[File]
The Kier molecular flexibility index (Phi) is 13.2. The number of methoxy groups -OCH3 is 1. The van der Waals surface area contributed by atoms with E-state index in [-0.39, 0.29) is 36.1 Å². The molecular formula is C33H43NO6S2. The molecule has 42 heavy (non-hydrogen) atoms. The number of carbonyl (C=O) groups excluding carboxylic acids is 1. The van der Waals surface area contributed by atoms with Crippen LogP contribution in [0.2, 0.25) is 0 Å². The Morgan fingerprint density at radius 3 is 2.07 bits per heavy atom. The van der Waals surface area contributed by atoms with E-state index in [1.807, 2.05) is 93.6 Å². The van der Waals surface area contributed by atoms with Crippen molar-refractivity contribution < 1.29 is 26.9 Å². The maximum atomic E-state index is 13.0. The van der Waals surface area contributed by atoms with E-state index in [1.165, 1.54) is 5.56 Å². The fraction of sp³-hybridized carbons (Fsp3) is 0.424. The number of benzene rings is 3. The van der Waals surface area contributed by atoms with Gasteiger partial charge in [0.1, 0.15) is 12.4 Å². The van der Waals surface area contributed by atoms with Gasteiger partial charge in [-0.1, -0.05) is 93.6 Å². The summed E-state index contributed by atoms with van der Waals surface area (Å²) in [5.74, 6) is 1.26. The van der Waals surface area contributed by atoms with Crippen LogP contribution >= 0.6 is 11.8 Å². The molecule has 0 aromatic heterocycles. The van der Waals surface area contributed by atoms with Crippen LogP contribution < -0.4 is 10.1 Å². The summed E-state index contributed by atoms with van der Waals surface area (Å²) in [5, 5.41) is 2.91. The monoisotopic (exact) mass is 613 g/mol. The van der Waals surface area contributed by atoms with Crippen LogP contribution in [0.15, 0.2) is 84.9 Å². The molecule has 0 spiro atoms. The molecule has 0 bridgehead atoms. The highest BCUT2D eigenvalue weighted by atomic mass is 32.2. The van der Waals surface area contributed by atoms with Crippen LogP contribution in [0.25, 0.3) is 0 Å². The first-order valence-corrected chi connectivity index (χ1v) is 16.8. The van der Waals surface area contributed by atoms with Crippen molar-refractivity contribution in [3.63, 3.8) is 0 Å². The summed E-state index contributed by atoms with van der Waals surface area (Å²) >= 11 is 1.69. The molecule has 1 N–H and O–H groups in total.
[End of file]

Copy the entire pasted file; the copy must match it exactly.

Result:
The Kier molecular flexibility index (Phi) is 13.2. The number of methoxy groups -OCH3 is 1. The van der Waals surface area contributed by atoms with E-state index in [-0.39, 0.29) is 36.1 Å². The molecular formula is C33H43NO6S2. The molecule has 42 heavy (non-hydrogen) atoms. The number of carbonyl (C=O) groups excluding carboxylic acids is 1. The van der Waals surface area contributed by atoms with Crippen LogP contribution in [0.2, 0.25) is 0 Å². The Morgan fingerprint density at radius 3 is 2.07 bits per heavy atom. The van der Waals surface area contributed by atoms with E-state index in [1.807, 2.05) is 93.6 Å². The van der Waals surface area contributed by atoms with Crippen molar-refractivity contribution < 1.29 is 26.9 Å². The maximum atomic E-state index is 13.0. The van der Waals surface area contributed by atoms with E-state index in [1.165, 1.54) is 5.56 Å². The fraction of sp³-hybridized carbons (Fsp3) is 0.424. The number of benzene rings is 3. The van der Waals surface area contributed by atoms with Gasteiger partial charge in [0.1, 0.15) is 12.4 Å². The van der Waals surface area contributed by atoms with Gasteiger partial charge in [-0.1, -0.05) is 93.6 Å². The summed E-state index contributed by atoms with van der Waals surface area (Å²) in [5.74, 6) is 1.26. The van der Waals surface area contributed by atoms with Crippen LogP contribution >= 0.6 is 11.8 Å². The molecule has 0 aromatic heterocycles. The van der Waals surface area contributed by atoms with Crippen LogP contribution < -0.4 is 10.1 Å². The summed E-state index contributed by atoms with van der Waals surface area (Å²) in [5, 5.41) is 2.91. The monoisotopic (exact) mass is 613 g/mol. The van der Waals surface area contributed by atoms with Crippen LogP contribution in [0.15, 0.2) is 84.9 Å². The molecule has 0 spiro atoms. The molecule has 0 bridgehead atoms. The highest BCUT2D eigenvalue weighted by atomic mass is 32.2. The van der Waals surface area contributed by atoms with Crippen LogP contribution in [0.25, 0.3) is 0 Å². The first-order valence-corrected chi connectivity index (χ1v) is 16.8. The van der Waals surface area contributed by atoms with Crippen molar-refractivity contribution in [3.63, 3.8) is 0 Å². The summed E-state index contributed by atoms with van der Waals surface area (Å²) >= 11 is 1.69. The molecule has 1 N–H and O–H groups in total.